Eye allergies, also known as allergic conjunctivitis, refer to a condition that occurs when the immune system reacts to an allergen. When these allergens affect the eyes, itching, tearing, and redness can occur. Although eye allergies can develop in the absence of other symptoms, they are sometimes accompanied by nasal congestion, runny nose, and sneezing. Typically, eye allergies can cause eye irritation, but are generally harmless and permanent vision is generally not threatened.
Frequently, people who have allergies to pollens and grasses are most likely to experience eye allergies. In addition, dust mites and pet dander can also provoke symptoms, as can perfumes, cigarette smoke, and molds. Sometimes, the physician might recommend antihistamines to not only relieve eye allergies, but to relieve nasal symptoms of allergies as well. Although antihistamines are effective for eye tearing and itching, they might produce dry eye, and even worsen the condition.
When eye allergies are accompanied by pain, light sensitivity, and eye discharge, the doctor needs to be notified. These symptoms indicate an eye infection and will need treatment. Generally, treatment for eye infections include either antibiotic eye ointments or drops, or oral antibiotics. If the eye infection is related to a systemic bacterial infection, treatment of choice is typically oral antibiotics.
Eye infections in children are common and very contagious. Parents should not assume that their child's eye problems and symptoms are the result of eye allergies until the physician determines the cause. If the eye problems are infectious in nature, antibiotics might be in order, however, when eye allergies are suspected, steps to treat the allergy are indicated.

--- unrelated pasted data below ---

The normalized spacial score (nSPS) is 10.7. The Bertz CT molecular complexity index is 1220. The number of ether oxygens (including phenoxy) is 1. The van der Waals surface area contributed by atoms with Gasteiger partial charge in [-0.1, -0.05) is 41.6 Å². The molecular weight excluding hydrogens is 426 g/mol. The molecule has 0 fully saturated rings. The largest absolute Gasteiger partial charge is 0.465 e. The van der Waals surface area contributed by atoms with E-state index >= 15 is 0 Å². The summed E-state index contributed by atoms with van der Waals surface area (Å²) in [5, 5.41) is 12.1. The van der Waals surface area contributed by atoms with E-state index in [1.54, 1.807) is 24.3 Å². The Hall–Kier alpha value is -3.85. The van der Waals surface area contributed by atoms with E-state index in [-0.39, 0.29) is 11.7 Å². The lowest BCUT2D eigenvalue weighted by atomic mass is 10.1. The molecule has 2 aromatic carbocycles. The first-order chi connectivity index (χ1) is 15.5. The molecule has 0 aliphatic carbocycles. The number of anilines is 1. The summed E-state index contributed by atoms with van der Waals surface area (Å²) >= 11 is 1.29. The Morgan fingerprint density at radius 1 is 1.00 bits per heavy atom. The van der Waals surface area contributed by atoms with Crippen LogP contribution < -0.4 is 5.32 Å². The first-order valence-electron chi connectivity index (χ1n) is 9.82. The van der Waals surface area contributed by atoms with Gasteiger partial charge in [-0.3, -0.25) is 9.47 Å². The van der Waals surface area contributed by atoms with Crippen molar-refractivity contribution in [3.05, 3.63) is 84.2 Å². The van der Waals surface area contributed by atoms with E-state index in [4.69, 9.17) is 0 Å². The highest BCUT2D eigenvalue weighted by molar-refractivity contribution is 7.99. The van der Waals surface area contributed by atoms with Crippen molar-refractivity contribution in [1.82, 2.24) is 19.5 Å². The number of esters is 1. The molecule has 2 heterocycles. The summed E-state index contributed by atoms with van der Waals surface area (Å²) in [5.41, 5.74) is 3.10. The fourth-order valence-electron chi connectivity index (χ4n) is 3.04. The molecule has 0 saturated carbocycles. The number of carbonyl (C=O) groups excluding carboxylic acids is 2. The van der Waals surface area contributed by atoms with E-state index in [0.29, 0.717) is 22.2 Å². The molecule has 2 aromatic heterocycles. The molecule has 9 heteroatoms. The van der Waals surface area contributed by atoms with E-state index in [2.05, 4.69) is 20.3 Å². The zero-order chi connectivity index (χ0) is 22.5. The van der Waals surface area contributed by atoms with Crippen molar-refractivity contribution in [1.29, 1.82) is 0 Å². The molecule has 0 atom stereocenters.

If eye discharge and infection are present in one eye, they can quickly spread to the other. People need to make sure they do not touch their eyes and ensure they frequently wash their hands with hot, soapy water. Also, when eye drops are prescribed, the health care provider should explain that the tip of the eye drop bottle should never touch the eye. Instead, the bottle should be held just low enough to get a good aim into the eye, but high enough as to not touch the eye, which could re-introduce bacteria into the eye.
Occasionally, the physician will refer the patient to an allergist to rule out causes of allergies of the eye. The allergist can run a battery of tests to determine which offending allergens are affecting the eyes, allowing him to devise an appropriate treatment plan. Many times, the patient will be surprised to learn that he has an allergy to many different allergens, but relieved to know that they can all be successfully treated.